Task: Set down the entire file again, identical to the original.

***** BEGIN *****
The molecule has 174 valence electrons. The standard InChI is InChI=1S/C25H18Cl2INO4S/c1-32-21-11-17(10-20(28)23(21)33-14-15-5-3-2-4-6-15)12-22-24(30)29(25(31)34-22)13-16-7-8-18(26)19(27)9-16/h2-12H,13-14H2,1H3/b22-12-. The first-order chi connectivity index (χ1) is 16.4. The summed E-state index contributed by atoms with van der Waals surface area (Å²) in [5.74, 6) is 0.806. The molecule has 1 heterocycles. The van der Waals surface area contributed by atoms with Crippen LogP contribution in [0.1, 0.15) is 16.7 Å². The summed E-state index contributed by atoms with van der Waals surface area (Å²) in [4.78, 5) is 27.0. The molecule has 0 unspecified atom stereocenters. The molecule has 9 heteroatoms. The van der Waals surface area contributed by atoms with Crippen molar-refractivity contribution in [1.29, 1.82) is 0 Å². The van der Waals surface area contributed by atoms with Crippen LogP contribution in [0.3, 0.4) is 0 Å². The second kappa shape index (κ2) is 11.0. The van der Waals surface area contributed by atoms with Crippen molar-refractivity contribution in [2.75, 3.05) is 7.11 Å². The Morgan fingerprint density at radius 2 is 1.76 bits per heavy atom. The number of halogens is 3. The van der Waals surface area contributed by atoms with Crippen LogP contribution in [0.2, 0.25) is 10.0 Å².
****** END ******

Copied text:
The molecule has 174 valence electrons. The standard InChI is InChI=1S/C25H18Cl2INO4S/c1-32-21-11-17(10-20(28)23(21)33-14-15-5-3-2-4-6-15)12-22-24(30)29(25(31)34-22)13-16-7-8-18(26)19(27)9-16/h2-12H,13-14H2,1H3/b22-12-. The first-order chi connectivity index (χ1) is 16.4. The summed E-state index contributed by atoms with van der Waals surface area (Å²) in [5.74, 6) is 0.806. The molecule has 1 heterocycles. The van der Waals surface area contributed by atoms with Crippen LogP contribution in [0.1, 0.15) is 16.7 Å². The summed E-state index contributed by atoms with van der Waals surface area (Å²) in [4.78, 5) is 27.0. The molecule has 0 unspecified atom stereocenters. The molecule has 9 heteroatoms. The van der Waals surface area contributed by atoms with Crippen molar-refractivity contribution in [1.29, 1.82) is 0 Å². The van der Waals surface area contributed by atoms with Crippen LogP contribution in [0.3, 0.4) is 0 Å². The second kappa shape index (κ2) is 11.0. The van der Waals surface area contributed by atoms with Crippen molar-refractivity contribution in [2.75, 3.05) is 7.11 Å². The Morgan fingerprint density at radius 2 is 1.76 bits per heavy atom. The number of halogens is 3. The van der Waals surface area contributed by atoms with Crippen LogP contribution in [0.2, 0.25) is 10.0 Å².